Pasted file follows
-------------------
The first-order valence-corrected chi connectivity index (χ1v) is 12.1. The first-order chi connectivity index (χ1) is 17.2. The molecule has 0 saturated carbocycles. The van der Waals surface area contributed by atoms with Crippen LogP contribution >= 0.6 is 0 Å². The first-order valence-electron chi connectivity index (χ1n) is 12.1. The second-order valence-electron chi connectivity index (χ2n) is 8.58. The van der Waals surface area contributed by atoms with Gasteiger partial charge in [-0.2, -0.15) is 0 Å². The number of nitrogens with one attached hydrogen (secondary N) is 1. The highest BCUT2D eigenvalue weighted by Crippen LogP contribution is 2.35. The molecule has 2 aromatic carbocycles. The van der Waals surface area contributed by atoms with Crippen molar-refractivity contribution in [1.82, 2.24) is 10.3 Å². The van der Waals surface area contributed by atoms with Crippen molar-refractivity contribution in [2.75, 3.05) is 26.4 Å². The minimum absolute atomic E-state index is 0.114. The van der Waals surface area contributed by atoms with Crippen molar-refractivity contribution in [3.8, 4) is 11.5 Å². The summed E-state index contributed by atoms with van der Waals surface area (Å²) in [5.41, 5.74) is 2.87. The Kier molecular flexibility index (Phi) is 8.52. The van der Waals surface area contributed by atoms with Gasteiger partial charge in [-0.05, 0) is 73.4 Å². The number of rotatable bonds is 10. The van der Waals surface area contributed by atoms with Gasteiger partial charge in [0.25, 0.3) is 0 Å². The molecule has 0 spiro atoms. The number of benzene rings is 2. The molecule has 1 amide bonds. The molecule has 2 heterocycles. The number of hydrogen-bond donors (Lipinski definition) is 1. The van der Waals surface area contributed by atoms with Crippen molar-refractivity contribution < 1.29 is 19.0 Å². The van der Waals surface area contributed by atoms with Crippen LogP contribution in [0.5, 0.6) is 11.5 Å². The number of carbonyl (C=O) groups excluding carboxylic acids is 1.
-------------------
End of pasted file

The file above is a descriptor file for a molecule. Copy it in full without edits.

The first-order valence-corrected chi connectivity index (χ1v) is 12.1. The first-order chi connectivity index (χ1) is 17.2. The molecule has 0 saturated carbocycles. The van der Waals surface area contributed by atoms with Crippen LogP contribution >= 0.6 is 0 Å². The first-order valence-electron chi connectivity index (χ1n) is 12.1. The second-order valence-electron chi connectivity index (χ2n) is 8.58. The van der Waals surface area contributed by atoms with Gasteiger partial charge in [-0.2, -0.15) is 0 Å². The number of nitrogens with one attached hydrogen (secondary N) is 1. The highest BCUT2D eigenvalue weighted by Crippen LogP contribution is 2.35. The molecule has 2 aromatic carbocycles. The van der Waals surface area contributed by atoms with Crippen molar-refractivity contribution in [1.82, 2.24) is 10.3 Å². The van der Waals surface area contributed by atoms with Crippen molar-refractivity contribution in [2.75, 3.05) is 26.4 Å². The minimum absolute atomic E-state index is 0.114. The van der Waals surface area contributed by atoms with Crippen molar-refractivity contribution in [3.8, 4) is 11.5 Å². The summed E-state index contributed by atoms with van der Waals surface area (Å²) in [5.41, 5.74) is 2.87. The Kier molecular flexibility index (Phi) is 8.52. The van der Waals surface area contributed by atoms with Gasteiger partial charge in [-0.05, 0) is 73.4 Å². The number of rotatable bonds is 10. The van der Waals surface area contributed by atoms with Gasteiger partial charge in [0.25, 0.3) is 0 Å². The molecule has 0 spiro atoms. The number of benzene rings is 2. The molecule has 1 amide bonds. The molecule has 2 heterocycles. The number of hydrogen-bond donors (Lipinski definition) is 1. The van der Waals surface area contributed by atoms with Crippen molar-refractivity contribution < 1.29 is 19.0 Å². The van der Waals surface area contributed by atoms with Crippen LogP contribution in [0.5, 0.6) is 11.5 Å². The number of carbonyl (C=O) groups excluding carboxylic acids is 1.